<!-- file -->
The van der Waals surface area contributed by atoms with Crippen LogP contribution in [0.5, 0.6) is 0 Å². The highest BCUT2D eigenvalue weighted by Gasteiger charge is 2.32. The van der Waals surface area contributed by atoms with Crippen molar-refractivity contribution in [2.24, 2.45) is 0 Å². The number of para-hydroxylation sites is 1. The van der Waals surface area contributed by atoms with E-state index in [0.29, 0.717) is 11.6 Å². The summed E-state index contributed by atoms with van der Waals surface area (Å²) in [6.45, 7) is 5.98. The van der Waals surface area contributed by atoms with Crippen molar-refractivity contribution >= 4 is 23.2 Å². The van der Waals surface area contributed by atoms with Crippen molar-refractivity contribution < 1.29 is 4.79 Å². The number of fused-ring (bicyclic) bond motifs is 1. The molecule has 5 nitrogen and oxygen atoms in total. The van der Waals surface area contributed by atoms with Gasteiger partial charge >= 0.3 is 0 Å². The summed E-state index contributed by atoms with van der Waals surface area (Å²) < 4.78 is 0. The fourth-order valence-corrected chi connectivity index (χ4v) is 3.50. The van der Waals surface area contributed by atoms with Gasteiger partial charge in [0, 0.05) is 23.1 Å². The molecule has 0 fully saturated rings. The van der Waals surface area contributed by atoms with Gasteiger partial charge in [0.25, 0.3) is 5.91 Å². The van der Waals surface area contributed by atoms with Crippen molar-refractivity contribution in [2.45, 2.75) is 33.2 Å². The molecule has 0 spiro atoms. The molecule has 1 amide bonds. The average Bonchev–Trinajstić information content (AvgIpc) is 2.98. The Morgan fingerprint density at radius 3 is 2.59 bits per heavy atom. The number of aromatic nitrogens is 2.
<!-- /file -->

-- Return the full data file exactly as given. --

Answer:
The van der Waals surface area contributed by atoms with Crippen LogP contribution in [0.5, 0.6) is 0 Å². The highest BCUT2D eigenvalue weighted by Gasteiger charge is 2.32. The van der Waals surface area contributed by atoms with Crippen molar-refractivity contribution in [2.24, 2.45) is 0 Å². The number of para-hydroxylation sites is 1. The van der Waals surface area contributed by atoms with E-state index in [0.29, 0.717) is 11.6 Å². The summed E-state index contributed by atoms with van der Waals surface area (Å²) in [6.45, 7) is 5.98. The van der Waals surface area contributed by atoms with Crippen molar-refractivity contribution >= 4 is 23.2 Å². The van der Waals surface area contributed by atoms with Crippen molar-refractivity contribution < 1.29 is 4.79 Å². The number of fused-ring (bicyclic) bond motifs is 1. The molecule has 5 nitrogen and oxygen atoms in total. The van der Waals surface area contributed by atoms with Gasteiger partial charge >= 0.3 is 0 Å². The summed E-state index contributed by atoms with van der Waals surface area (Å²) < 4.78 is 0. The fourth-order valence-corrected chi connectivity index (χ4v) is 3.50. The van der Waals surface area contributed by atoms with Gasteiger partial charge in [0, 0.05) is 23.1 Å². The molecule has 0 fully saturated rings. The van der Waals surface area contributed by atoms with Gasteiger partial charge in [0.25, 0.3) is 5.91 Å². The van der Waals surface area contributed by atoms with Crippen molar-refractivity contribution in [2.45, 2.75) is 33.2 Å². The molecule has 0 spiro atoms. The molecule has 1 amide bonds. The average Bonchev–Trinajstić information content (AvgIpc) is 2.98. The Morgan fingerprint density at radius 3 is 2.59 bits per heavy atom. The number of aromatic nitrogens is 2.